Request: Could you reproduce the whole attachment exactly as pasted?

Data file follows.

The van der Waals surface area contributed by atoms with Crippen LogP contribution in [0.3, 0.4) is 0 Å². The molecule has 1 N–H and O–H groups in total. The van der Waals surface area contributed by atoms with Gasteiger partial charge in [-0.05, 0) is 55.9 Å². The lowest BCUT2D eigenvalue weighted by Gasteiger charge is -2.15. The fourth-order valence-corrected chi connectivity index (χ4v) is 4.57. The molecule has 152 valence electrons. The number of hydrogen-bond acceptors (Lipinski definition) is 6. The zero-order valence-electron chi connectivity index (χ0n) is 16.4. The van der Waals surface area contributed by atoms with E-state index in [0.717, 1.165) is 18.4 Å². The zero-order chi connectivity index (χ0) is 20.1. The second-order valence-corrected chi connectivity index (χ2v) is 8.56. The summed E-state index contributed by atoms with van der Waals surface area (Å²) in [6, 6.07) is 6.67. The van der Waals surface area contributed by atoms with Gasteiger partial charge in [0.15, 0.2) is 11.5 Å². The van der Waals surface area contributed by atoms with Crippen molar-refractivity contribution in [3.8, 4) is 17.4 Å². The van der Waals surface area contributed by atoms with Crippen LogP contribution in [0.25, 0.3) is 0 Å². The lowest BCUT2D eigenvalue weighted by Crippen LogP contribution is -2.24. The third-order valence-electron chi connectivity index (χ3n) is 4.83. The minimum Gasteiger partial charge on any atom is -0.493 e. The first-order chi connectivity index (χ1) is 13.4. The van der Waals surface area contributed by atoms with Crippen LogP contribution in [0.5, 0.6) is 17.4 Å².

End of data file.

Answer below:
The van der Waals surface area contributed by atoms with Crippen LogP contribution in [0.3, 0.4) is 0 Å². The molecule has 1 N–H and O–H groups in total. The van der Waals surface area contributed by atoms with Gasteiger partial charge in [-0.05, 0) is 55.9 Å². The lowest BCUT2D eigenvalue weighted by Gasteiger charge is -2.15. The fourth-order valence-corrected chi connectivity index (χ4v) is 4.57. The molecule has 152 valence electrons. The number of hydrogen-bond acceptors (Lipinski definition) is 6. The zero-order valence-electron chi connectivity index (χ0n) is 16.4. The van der Waals surface area contributed by atoms with E-state index in [0.717, 1.165) is 18.4 Å². The zero-order chi connectivity index (χ0) is 20.1. The second-order valence-corrected chi connectivity index (χ2v) is 8.56. The summed E-state index contributed by atoms with van der Waals surface area (Å²) in [6, 6.07) is 6.67. The van der Waals surface area contributed by atoms with Gasteiger partial charge in [0.15, 0.2) is 11.5 Å². The van der Waals surface area contributed by atoms with Crippen molar-refractivity contribution in [3.8, 4) is 17.4 Å². The van der Waals surface area contributed by atoms with Crippen LogP contribution in [0.25, 0.3) is 0 Å². The lowest BCUT2D eigenvalue weighted by Crippen LogP contribution is -2.24. The third-order valence-electron chi connectivity index (χ3n) is 4.83. The minimum Gasteiger partial charge on any atom is -0.493 e. The first-order chi connectivity index (χ1) is 13.4. The van der Waals surface area contributed by atoms with Crippen LogP contribution in [0.5, 0.6) is 17.4 Å².